The Mole . . . absorbed in the new life he was entering upon, intoxicated with the sparkle, the ripple, the scents and the sounds and the sunlight, he trailed a paw in the water and dreamed a long waking dream.
The Wind in the Willows: Kenneth Grahame
Lerryn is a tiny, tucked away village sitting at the far reaches of a long and winding creek – the river Fowey. It is one of those little places that is a long way from anywhere and reached down miles of backroads. The banks on either side of the tidal creek are covered in untouched woodland and make for peaceful walking at anytime of the year. In some ways I prefer winter when the bare branches allow you a wider view of the river Fowey.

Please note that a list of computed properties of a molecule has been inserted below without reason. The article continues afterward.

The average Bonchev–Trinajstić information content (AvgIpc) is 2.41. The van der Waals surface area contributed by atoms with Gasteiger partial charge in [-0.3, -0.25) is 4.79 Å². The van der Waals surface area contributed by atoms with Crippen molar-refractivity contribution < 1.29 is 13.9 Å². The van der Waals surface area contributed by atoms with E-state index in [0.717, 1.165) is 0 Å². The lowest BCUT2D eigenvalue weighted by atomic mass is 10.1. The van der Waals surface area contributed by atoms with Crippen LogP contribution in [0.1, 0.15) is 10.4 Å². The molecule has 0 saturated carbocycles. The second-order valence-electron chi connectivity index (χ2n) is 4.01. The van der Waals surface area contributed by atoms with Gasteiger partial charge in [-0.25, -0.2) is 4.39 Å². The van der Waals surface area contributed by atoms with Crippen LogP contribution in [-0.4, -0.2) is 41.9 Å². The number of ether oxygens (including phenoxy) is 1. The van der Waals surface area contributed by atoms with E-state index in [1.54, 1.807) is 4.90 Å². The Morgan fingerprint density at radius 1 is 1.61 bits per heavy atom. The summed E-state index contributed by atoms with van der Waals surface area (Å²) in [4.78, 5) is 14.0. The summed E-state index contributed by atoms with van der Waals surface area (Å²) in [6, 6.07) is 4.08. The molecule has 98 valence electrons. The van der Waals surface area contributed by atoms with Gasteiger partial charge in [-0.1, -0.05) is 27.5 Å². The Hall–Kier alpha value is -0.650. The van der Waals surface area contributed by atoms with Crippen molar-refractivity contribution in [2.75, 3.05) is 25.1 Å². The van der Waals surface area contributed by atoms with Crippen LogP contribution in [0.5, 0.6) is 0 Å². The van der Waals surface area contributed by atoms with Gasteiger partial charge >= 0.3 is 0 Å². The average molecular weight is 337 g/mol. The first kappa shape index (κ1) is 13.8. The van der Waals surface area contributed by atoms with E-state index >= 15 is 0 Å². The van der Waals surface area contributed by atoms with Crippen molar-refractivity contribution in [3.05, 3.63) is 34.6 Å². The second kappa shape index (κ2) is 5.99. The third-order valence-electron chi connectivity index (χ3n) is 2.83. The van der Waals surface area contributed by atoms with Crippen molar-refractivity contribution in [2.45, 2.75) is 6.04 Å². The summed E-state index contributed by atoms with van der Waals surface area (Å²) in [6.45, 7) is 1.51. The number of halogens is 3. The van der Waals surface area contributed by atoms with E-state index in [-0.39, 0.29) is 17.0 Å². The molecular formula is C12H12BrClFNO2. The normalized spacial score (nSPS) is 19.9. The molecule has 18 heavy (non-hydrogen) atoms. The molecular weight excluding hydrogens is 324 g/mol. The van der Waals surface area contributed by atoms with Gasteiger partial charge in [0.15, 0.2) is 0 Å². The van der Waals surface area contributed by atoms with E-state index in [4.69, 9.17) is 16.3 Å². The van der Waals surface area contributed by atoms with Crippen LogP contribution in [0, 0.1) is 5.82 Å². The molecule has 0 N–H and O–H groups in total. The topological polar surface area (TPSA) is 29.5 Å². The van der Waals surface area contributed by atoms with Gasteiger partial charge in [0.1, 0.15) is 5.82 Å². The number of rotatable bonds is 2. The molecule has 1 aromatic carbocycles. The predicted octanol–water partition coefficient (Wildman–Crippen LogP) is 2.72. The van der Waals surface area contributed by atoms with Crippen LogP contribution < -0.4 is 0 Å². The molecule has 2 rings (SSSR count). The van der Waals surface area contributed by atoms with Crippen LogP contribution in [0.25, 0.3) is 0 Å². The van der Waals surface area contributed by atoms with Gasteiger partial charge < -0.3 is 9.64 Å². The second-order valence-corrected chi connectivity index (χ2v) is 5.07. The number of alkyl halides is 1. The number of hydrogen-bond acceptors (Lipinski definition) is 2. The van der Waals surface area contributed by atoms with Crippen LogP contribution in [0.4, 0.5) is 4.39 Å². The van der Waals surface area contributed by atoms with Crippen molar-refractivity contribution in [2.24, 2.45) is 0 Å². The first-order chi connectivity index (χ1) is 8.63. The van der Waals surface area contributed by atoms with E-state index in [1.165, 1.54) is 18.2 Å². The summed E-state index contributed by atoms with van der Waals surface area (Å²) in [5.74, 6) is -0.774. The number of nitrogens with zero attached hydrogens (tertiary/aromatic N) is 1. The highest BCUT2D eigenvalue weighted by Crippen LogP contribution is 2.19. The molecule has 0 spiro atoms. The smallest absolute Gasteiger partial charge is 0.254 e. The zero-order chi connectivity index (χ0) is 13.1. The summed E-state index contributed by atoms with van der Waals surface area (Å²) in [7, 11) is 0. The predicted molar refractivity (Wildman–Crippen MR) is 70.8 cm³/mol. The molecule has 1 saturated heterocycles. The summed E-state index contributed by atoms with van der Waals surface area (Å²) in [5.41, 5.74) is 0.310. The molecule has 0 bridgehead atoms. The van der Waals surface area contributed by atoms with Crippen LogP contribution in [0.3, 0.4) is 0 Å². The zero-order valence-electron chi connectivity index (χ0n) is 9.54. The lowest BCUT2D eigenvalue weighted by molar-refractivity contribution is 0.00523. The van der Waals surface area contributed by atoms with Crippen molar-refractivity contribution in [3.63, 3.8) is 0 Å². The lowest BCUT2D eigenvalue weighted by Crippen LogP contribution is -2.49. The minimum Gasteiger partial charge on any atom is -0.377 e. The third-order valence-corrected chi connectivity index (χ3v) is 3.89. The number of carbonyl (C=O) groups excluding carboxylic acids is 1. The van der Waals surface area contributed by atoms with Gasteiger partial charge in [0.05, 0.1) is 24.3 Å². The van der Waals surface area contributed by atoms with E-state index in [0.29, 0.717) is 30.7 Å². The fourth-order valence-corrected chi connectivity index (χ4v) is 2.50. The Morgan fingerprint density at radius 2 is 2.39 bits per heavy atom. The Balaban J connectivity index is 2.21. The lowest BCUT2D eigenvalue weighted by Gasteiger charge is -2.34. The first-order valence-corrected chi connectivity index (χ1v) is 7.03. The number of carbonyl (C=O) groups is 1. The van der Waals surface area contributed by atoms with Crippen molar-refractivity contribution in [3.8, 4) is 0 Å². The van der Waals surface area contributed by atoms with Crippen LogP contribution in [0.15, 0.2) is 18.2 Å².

But Lerryn’s claim to fame is that the creek here was meant to have been the inspiration for the river in Kenneth Grahame’s The Wind in the Willows.
Kenneth Grahame never lived in Cornwall but he holidayed often in these parts and even honeymooned in St. Ives. In 1907 he stayed at the town of Fowey, further up the river and the story goes that he took a boat trip to Lerryn and spent a day messing about on the water. This it seems became the inspiration for the first chapter to the book when Mole and Rat meet and take a paddle up the river.
After his stay at Fowey Grahame spent some time at the Greenbank Hotel in Falmouth and it was here that he began to write the story that would become The Wind in the Willows, it initially took the form of letters to his young son Alistair.
The woods on one side of the river at Lerryn are owned by the National Trust and are known as Ethy Woods but I have to wonder if they are the Wild Woods from Graham’s story. Next time I am there I will definitely keep my eyes open for Rat and Mole.
“Beyond the Wild Wood comes the Wide World,” said the Rat. “And that’s something that doesn’t matter, either to you or me. I’ve never been there and I’m never going . . .”